As a Christian, I Wear a Mask

As a Christian, I Wear a Mask

“The government shouldn’t tell me what to do.” I get it. I am a laissez-faire capitalist myself. I believe in the individual freedoms that our Constitution affords us. One has to wonder in an election year how much politicizing “social distance” and “shelter in place” orders have in them. Even the use of these terms was specifically chosen in order to get people to follow the order.

Yet, in regard to Covid-19, we need to take a step back. We spent the Spring in isolation to make sure that we “flattened the curve.” That is, trying to not overwhelm the capability of hospitals to treat those seriously ill with the virus during the pandemic.  It worked, but we are still asked to wear masks to minimize the risk of transmission. Wearing masks was, and is, solely to reduce the risk of transmitting the virus to others, not to prevent ourselves from being infected. Still, I often hear how being told to “wear a mask” is a restriction of individual freedoms. 

I agree with the cynicism of politicians calling for a “common good” as it usually ends up being mostly for the “good” of elected officials. Such politicization has caused us to lose our focus. But we have to ask ourselves, “Since when does our individual freedom overrule the risk of giving a serious virus to another?” Does the Bible say, “cough unto others as others cough unto you?” Seriously. If the Good Samaritan had Covid-19, he still would have helped his neighbor, but not without first taking care to keep his germs to himself.

This distraction of “freedoms” is readily apparent in the churches of Illinois. Catholic churches opened with diocesan-imposed guidelines for wearing masks and registering for mass attendance. People entering a church are temperature screened and physically distanced in the pew (“socially distanced” is not the correct term in the Internet age). Parishioners, clergy, and staff are required to wear masks inside the building. Ministers of communion follow protocols for wearing face shields and hand washing. In response, some routinely decry outrage at “the bishops giving in to the Governor.” Again, let us take a step back. The goal remains to not spread the virus to others while we receive Christ – body, blood, soul, and divinity. Does such “outrage” compare to the gift of the Eucharist? Martyrs have given their lives to keep the faith intact. We decry at the inconvenience of wearing a mask.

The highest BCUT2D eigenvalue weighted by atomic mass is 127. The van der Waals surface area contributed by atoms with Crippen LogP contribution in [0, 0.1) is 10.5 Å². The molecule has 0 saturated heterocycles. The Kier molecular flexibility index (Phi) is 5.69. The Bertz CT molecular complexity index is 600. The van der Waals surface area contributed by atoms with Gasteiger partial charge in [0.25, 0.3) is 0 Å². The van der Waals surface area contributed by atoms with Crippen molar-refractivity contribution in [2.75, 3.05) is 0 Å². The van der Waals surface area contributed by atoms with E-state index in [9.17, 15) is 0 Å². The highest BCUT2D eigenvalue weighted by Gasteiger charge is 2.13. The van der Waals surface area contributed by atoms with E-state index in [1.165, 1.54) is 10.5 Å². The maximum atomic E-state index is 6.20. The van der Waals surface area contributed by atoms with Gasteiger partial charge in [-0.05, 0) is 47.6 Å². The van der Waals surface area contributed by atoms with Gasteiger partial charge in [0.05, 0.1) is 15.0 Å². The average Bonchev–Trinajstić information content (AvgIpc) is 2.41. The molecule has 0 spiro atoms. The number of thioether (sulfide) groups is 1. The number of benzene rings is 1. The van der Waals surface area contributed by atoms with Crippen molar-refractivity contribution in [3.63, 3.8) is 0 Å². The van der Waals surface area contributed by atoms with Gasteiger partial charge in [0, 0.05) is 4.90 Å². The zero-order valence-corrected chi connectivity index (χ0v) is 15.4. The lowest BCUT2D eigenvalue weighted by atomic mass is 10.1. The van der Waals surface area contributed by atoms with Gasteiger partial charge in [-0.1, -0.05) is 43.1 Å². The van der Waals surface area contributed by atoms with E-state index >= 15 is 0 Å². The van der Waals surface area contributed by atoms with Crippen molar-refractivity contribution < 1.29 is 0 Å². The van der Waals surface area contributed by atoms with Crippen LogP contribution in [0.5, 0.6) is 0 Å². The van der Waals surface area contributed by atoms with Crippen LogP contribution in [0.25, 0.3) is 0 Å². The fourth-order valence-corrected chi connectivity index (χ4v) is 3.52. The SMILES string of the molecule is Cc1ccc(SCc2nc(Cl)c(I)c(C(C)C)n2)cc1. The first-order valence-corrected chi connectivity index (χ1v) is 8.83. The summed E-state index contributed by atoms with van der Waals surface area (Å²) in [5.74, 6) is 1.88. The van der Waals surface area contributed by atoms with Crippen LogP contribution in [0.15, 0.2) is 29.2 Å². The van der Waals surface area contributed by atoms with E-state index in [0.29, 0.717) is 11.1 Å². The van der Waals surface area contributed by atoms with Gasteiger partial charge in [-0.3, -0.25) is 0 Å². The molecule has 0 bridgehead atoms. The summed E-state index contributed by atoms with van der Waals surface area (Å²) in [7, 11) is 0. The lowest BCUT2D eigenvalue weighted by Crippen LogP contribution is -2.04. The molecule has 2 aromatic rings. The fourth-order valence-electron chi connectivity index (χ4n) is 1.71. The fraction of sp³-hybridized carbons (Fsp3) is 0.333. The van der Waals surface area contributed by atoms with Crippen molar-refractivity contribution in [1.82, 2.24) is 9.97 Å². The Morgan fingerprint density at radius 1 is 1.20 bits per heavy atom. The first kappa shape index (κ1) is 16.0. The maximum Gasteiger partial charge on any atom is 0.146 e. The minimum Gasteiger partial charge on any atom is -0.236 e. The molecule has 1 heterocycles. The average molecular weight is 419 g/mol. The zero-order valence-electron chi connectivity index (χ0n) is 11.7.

Others complain that “Big Brother” is alive in contact tracing measures used with registering for Masses. I respect the “freedoms” people choose in avoiding these lists. So do the bishops – the suspension of the obligation to attend Mass in person during the pandemic still has not been lifted. For me, I am glad Illinois is tracking my attendance at Church. Please make the files available to St. Peter so his records are up to date too. In fact, please also track for the politicians that I still go to Mass, vote Catholic, and believe direct abortion of any kind is murder. If I have been exposed to Covid-19, please let me know so I do not place others at risk. Jesus asks that I place others first – or at least care for them as much as I care for me.